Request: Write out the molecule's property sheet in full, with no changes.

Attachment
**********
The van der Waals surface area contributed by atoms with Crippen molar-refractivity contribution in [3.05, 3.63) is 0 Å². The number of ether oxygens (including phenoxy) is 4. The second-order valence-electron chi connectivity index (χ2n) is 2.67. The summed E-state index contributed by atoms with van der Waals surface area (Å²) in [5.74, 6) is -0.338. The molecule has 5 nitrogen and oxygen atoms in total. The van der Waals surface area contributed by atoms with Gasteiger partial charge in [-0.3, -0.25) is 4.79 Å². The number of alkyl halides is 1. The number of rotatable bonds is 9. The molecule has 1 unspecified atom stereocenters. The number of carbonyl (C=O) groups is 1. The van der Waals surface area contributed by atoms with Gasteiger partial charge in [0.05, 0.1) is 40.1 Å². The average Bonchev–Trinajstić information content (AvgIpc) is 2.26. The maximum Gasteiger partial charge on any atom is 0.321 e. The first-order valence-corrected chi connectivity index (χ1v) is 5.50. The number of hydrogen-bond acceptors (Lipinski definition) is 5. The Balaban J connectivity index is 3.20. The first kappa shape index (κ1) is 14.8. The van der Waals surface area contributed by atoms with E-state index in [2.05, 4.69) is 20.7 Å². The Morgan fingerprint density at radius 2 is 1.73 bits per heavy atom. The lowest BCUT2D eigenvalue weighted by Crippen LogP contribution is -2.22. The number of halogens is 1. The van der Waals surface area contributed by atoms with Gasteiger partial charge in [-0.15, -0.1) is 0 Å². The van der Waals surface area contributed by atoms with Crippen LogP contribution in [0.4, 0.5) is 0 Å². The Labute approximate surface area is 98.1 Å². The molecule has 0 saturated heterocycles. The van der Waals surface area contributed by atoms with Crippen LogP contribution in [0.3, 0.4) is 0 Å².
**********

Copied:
The van der Waals surface area contributed by atoms with Crippen molar-refractivity contribution in [3.05, 3.63) is 0 Å². The number of ether oxygens (including phenoxy) is 4. The second-order valence-electron chi connectivity index (χ2n) is 2.67. The summed E-state index contributed by atoms with van der Waals surface area (Å²) in [5.74, 6) is -0.338. The molecule has 5 nitrogen and oxygen atoms in total. The van der Waals surface area contributed by atoms with Gasteiger partial charge in [-0.3, -0.25) is 4.79 Å². The number of alkyl halides is 1. The number of rotatable bonds is 9. The molecule has 1 unspecified atom stereocenters. The number of carbonyl (C=O) groups is 1. The van der Waals surface area contributed by atoms with Gasteiger partial charge in [0.05, 0.1) is 40.1 Å². The average Bonchev–Trinajstić information content (AvgIpc) is 2.26. The maximum Gasteiger partial charge on any atom is 0.321 e. The first-order valence-corrected chi connectivity index (χ1v) is 5.50. The number of hydrogen-bond acceptors (Lipinski definition) is 5. The Balaban J connectivity index is 3.20. The first kappa shape index (κ1) is 14.8. The van der Waals surface area contributed by atoms with E-state index in [2.05, 4.69) is 20.7 Å². The Morgan fingerprint density at radius 2 is 1.73 bits per heavy atom. The lowest BCUT2D eigenvalue weighted by Crippen LogP contribution is -2.22. The number of halogens is 1. The van der Waals surface area contributed by atoms with Gasteiger partial charge in [-0.15, -0.1) is 0 Å². The van der Waals surface area contributed by atoms with Crippen LogP contribution in [0.4, 0.5) is 0 Å². The Labute approximate surface area is 98.1 Å². The molecule has 0 saturated heterocycles. The van der Waals surface area contributed by atoms with Crippen LogP contribution in [0.3, 0.4) is 0 Å².